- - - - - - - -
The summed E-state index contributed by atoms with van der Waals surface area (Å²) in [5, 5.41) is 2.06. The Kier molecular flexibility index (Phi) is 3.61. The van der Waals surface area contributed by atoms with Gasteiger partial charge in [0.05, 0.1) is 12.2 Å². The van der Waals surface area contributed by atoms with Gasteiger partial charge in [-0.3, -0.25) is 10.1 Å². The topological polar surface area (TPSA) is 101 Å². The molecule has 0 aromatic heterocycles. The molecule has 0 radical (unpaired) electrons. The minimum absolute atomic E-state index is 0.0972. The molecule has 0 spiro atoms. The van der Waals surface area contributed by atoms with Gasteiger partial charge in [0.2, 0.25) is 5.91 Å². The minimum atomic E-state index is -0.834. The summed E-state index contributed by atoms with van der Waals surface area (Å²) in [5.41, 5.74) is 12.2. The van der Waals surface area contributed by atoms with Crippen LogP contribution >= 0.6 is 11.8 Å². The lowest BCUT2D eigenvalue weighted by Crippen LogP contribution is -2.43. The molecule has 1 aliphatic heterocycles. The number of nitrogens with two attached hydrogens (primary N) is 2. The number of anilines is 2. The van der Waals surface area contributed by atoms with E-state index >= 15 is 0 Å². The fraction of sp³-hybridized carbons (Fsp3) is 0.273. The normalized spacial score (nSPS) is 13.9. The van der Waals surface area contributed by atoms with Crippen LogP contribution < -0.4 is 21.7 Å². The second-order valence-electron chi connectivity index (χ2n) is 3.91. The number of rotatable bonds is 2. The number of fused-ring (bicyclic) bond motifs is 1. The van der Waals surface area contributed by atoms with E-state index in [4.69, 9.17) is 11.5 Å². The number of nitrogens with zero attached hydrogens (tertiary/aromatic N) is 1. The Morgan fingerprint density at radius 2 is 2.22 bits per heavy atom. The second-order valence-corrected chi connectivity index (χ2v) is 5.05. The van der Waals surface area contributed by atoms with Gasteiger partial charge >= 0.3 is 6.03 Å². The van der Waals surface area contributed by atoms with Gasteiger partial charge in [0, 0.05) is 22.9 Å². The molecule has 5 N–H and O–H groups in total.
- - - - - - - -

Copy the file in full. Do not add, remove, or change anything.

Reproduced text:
The summed E-state index contributed by atoms with van der Waals surface area (Å²) in [5, 5.41) is 2.06. The Kier molecular flexibility index (Phi) is 3.61. The van der Waals surface area contributed by atoms with Gasteiger partial charge in [0.05, 0.1) is 12.2 Å². The van der Waals surface area contributed by atoms with Gasteiger partial charge in [-0.3, -0.25) is 10.1 Å². The topological polar surface area (TPSA) is 101 Å². The molecule has 0 aromatic heterocycles. The molecule has 0 radical (unpaired) electrons. The minimum absolute atomic E-state index is 0.0972. The molecule has 0 spiro atoms. The van der Waals surface area contributed by atoms with Gasteiger partial charge in [0.2, 0.25) is 5.91 Å². The minimum atomic E-state index is -0.834. The summed E-state index contributed by atoms with van der Waals surface area (Å²) in [5.41, 5.74) is 12.2. The van der Waals surface area contributed by atoms with Crippen LogP contribution >= 0.6 is 11.8 Å². The lowest BCUT2D eigenvalue weighted by Crippen LogP contribution is -2.43. The molecule has 1 aliphatic heterocycles. The number of nitrogens with two attached hydrogens (primary N) is 2. The number of anilines is 2. The van der Waals surface area contributed by atoms with E-state index >= 15 is 0 Å². The fraction of sp³-hybridized carbons (Fsp3) is 0.273. The normalized spacial score (nSPS) is 13.9. The van der Waals surface area contributed by atoms with Crippen LogP contribution < -0.4 is 21.7 Å². The second-order valence-electron chi connectivity index (χ2n) is 3.91. The number of rotatable bonds is 2. The number of fused-ring (bicyclic) bond motifs is 1. The van der Waals surface area contributed by atoms with E-state index in [4.69, 9.17) is 11.5 Å². The number of nitrogens with zero attached hydrogens (tertiary/aromatic N) is 1. The Morgan fingerprint density at radius 2 is 2.22 bits per heavy atom. The second-order valence-corrected chi connectivity index (χ2v) is 5.05. The van der Waals surface area contributed by atoms with Gasteiger partial charge >= 0.3 is 6.03 Å². The van der Waals surface area contributed by atoms with Gasteiger partial charge in [0, 0.05) is 22.9 Å². The molecule has 5 N–H and O–H groups in total.